By Marianne Williamson: The blessing he leaves behind. When a great soul leaves the earth, the gifts they shared while they were here dissolve into a misty blessing that remains though they are gone…
So it is with the light of Thich Nhat Hanh, the Buddhist monk who died yesterday at the age of 95. It will only grow brighter now, as millions of people realize that if the light is to continue then we ourselves must carry it on.
Those who arouse in us a tender heart are our greatest teachers, from the mother who first cradles us to the holy men and women who, like Thich Nhat Hanh, apply the balm of spiritual consciousness to our wounded, disordered minds. His teachings, and his demonstration, of the ways of engaged Buddhism – an open and tender heart in the midst of chaos, a commitment to nonviolence as an avenue to conflict resolution, and the practice of mindfulness as an antidote to the personal and social chaos that plague the world – were the gifts of a bodhisattva. The question now is what we will do with those gifts, the extraordinary teacher having gone to meet what must surely be a blissful reward.
Where do we begin? In silence; in trust that the universe can repair itself, and that it will repair itself through us. Mindfulness is a point of stillness, bringing harmony not only to the psyche but to the world around us. It’s much like taking our hands off the steering wheel when we feel a car is lurching out of control, allowing the law of physics to realign its trajectory. That is where the world is today; it is lurching out of control. The mindfulness teachings of Thich Nhat Hanh, like the practice of A Course in Miracles or any other serious spiritual path, are ways that the human psyche, cultivating stillness and practicing infinite compassion, allows the universe to recalibrate. The unloved and unloving mind is a reckless driver of world events; a holy, mindful instant takes the wheel out of its hands.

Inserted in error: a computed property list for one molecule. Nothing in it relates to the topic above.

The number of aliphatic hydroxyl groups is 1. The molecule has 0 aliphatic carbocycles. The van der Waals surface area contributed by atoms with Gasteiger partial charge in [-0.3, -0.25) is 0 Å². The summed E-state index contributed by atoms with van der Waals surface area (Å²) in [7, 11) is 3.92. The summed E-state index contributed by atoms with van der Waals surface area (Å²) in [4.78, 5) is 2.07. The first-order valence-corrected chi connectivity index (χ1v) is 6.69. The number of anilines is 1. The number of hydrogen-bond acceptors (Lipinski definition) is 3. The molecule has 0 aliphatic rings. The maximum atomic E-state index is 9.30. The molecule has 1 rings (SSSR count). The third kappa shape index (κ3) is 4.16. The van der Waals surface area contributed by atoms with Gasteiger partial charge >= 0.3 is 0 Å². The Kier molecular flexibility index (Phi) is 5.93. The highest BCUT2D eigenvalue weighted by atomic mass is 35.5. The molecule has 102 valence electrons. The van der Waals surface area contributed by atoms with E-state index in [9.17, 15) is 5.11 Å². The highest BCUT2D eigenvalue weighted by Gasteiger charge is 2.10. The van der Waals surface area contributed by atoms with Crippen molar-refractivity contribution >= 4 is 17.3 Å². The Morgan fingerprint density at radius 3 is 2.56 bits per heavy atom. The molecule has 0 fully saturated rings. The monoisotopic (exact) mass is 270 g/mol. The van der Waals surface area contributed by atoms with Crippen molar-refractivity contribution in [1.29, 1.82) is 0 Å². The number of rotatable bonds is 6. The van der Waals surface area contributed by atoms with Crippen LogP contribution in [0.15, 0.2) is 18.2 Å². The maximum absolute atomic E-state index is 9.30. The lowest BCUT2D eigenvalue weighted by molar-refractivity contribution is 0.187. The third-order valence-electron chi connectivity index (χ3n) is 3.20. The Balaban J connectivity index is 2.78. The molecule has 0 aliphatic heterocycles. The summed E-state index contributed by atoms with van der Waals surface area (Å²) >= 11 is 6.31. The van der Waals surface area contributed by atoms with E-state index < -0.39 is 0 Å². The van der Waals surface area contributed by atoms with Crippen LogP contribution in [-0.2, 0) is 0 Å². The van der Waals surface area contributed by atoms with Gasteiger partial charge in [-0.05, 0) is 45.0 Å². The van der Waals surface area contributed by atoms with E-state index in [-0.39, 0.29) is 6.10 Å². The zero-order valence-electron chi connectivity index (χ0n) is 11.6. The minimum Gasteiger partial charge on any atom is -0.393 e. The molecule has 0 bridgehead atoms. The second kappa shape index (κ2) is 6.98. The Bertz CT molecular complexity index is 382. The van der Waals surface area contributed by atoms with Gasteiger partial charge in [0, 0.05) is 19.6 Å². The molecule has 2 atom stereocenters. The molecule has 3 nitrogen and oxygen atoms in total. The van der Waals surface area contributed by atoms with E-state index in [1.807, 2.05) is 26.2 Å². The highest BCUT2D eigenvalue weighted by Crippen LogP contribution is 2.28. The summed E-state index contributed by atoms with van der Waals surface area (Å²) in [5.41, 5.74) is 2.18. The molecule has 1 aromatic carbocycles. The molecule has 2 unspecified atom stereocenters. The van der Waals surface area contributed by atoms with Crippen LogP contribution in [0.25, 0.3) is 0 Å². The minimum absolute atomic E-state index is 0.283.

And that is what we are here to do. We cannot complain we do not know how, when in fact we do; holy teachings are now available everywhere. We cannot complain that there is no one to guide us, when great teachers who have lived before remain in our hearts like guiding spirits if we are willing to listen. The issue is not just what they achieved, but what we ourselves are now capable of achieving. The age of the soloist, spiritual or otherwise, is giving way to an age of the choir, a song of collective enlightenment. Millions of people, perhaps more – largely because of Thich Nhat Hanh – are practicing moments of mindfulness and compassion that will carry the light forward and cast all suffering from the world.
Thich Nhat Hanh has earned a joyful rest, his work on earth so extraordinarily well done. If he experiences now even a fraction of the blessing that he was upon the world, then his soul is in a state of joy unending. The greatest honor we can show him now is to carry on. His soul sang to us and I hope we will sing back: Thank you, great Teacher. We got this.